I continue our tour through the museum and arrive at one of the more contemporary galleries. Low and behold – there was a sculpted bust.

“Loooooook!!! Staaaaaceeeeey, it’s just like your BOOOOOOOB!!!”

The volume of her statement made me instantly whisper-scold her: “Two inch voices mom!!! Jesus, we’re not at a sex-toy shop!”

She gave me a look like she’d rather be at the local Love Boutique than getting reprimanded at the museum.

June 26, 2008 at 3:19 pm Leave a comment

The Hall of Shameless Mispronunciation

Ahhh the joys of hearing others say words wrong. We all have our pet peeves (it’s VER-BEEEE-AGE damnit! Not “verbage!” There’s an “i” in there for a reason!), but my mother takes it to an entirely different level, perhaps even an upper echelon of mispronunciation.

And also, just so you’re aware, my mother’s accent is somewhere in between Boston and Brooklyn, yet she’s from Connecticut. She lived in Poughkeepsie for 4 years in the 70’s and then moved back to Connecticut. No one can figure out where the accent came from, or, if it was New York, how the hell did it manage to stay tenaciously at her side for 30 years?

1) Queue.

Dictionary Definition: queue |kyoō|
noun. a list of data items, commands, etc., stored so as to be retrievable in a definite order, usually the order of insertion.

My Mom: “Kweeee! Click here to listen.
Used in a sentence: “I’m gonna put The Shield in my Blockbustah kwee.”

2) Brooch.

Dictionary Definition: brooch |brō ch; broō ch |
noun. An ornament fastened to clothing with a hinged pin and catch.

My Mom: “brewch” Click here to listen.
Used in a sentence: “Ohhhh, that’s a very nice brewch she’s wearin’.”

3) Trough.

Dictionary Definition: trough |trôf|
noun. A long, narrow open container for animals to eat or drink out of : a water trough.

My Mom: “trowww” Click here to listen.
Used in a sentence: “Look at the hawwses! They’re drinkin’ out of the trowwww!”

June 23, 2008 at 4:47 am 1 comment

The Boob!!!

Let this be the first of many statements I will make regarding my art education – I was a sculpture major, then a design major, then a sculpture major, and then finally graduated with a degree in painting. This is nether here nor there, but you have to understand, there were many things being created that made anyone’s typical baby-boomer parents uncomfortable.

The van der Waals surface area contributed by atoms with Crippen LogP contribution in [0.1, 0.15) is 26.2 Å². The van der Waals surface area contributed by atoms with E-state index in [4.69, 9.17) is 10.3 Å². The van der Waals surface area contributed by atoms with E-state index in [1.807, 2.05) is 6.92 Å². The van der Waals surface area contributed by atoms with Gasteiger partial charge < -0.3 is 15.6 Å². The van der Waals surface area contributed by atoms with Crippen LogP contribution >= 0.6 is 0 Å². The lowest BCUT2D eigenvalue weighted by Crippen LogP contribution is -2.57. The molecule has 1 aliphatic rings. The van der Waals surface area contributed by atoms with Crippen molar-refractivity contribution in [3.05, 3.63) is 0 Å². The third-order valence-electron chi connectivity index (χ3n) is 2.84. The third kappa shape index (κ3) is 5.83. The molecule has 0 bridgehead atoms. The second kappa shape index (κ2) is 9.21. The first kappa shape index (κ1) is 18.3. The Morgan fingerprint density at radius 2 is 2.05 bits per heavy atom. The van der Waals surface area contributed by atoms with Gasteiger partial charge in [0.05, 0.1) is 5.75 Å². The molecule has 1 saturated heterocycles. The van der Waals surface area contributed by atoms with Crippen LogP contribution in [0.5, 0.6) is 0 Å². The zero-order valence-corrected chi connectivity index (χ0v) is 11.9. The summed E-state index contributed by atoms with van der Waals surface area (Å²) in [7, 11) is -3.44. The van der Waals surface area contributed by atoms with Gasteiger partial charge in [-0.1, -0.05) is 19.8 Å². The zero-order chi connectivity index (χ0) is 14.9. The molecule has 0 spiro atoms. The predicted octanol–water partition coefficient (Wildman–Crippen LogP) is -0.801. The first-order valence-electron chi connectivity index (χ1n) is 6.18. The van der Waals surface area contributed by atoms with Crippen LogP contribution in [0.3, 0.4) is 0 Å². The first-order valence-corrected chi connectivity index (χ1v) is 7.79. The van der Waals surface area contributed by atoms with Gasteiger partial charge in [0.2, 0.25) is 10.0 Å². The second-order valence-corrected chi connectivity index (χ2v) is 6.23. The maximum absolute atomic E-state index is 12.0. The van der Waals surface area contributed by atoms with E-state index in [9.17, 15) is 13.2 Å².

One of the finer moments of my life as a sculpture major (temporarily, of course) was to take a ceramics class. We were taught both hand building and wheel throwing, and as luck would have it, I was terrible at making anything on the wheel. (For those of you who don’t know, that beautifully glazed mug you’re currently drinking out of your coffee out of may have

been “hand thrown.” A ceramic craftsmen lobbed a blob of clay onto a spinning circular platform and with the magic of water and wit, created your vessel. As you might imagine, it’s not as easy as it looks – but I digress.)

Due to my lack in wheel finesse, I became pretty good at creating odd structures with the hand building technique. (All this really means is that I flattened some clay out, chopped it up and slapped it together to make something delightful. Think of it like making a big three-dimensional cookie.) I enjoyed the female form and had decided to make a bust from the middle of the torso to the neck, with the tops of the shoulders reaching out. I also decided to be visually poetic and create a sort of light vs. dark, soft vs. rigid, good vs. evil sort of bust. Half of it was lovely and smooth, with a more realistic feel. The other side was made of shards of glass-looking pieces of clay. At the end of the process, the smooth and “soft” side was glazed a matte white, the shattered glass-like side glazed in a high gloss black. The opening of the neck was left open (perhaps for one day planting something equally as poetic) and it sat with strength and dignity on a pedestal in our classroom.

My parents came up to pick me up from school after I had built my busty creation, and I felt it would be a fabulous time to give them a tour through the halls and show them what I and other students had been up to. I show them around the different buildings and when we arrived in the ceramics studio, I didn’t have a chance in hell at gently guiding them through the area.


Now, I want you to think of many things in your head while you read that line above. Imagine a level of volume so unnecessary and a tone so high and garbled in pitch, you’re looking at the windows to be sure they haven’t shattered. Ethel Murman, Francine from American Dad, any scream by Kathy Bates, but perhaps the most accurate would be if Fozzy and Miss Piggy had a daughter, that’s what my mom sounds like.

Read that line one more time.

Hear it now?

Sigh… It appears as though my mother found my poetic creation.

I think at that very moment I chose to change my major to painting

June 23, 2008 at 3:55 am 2 comments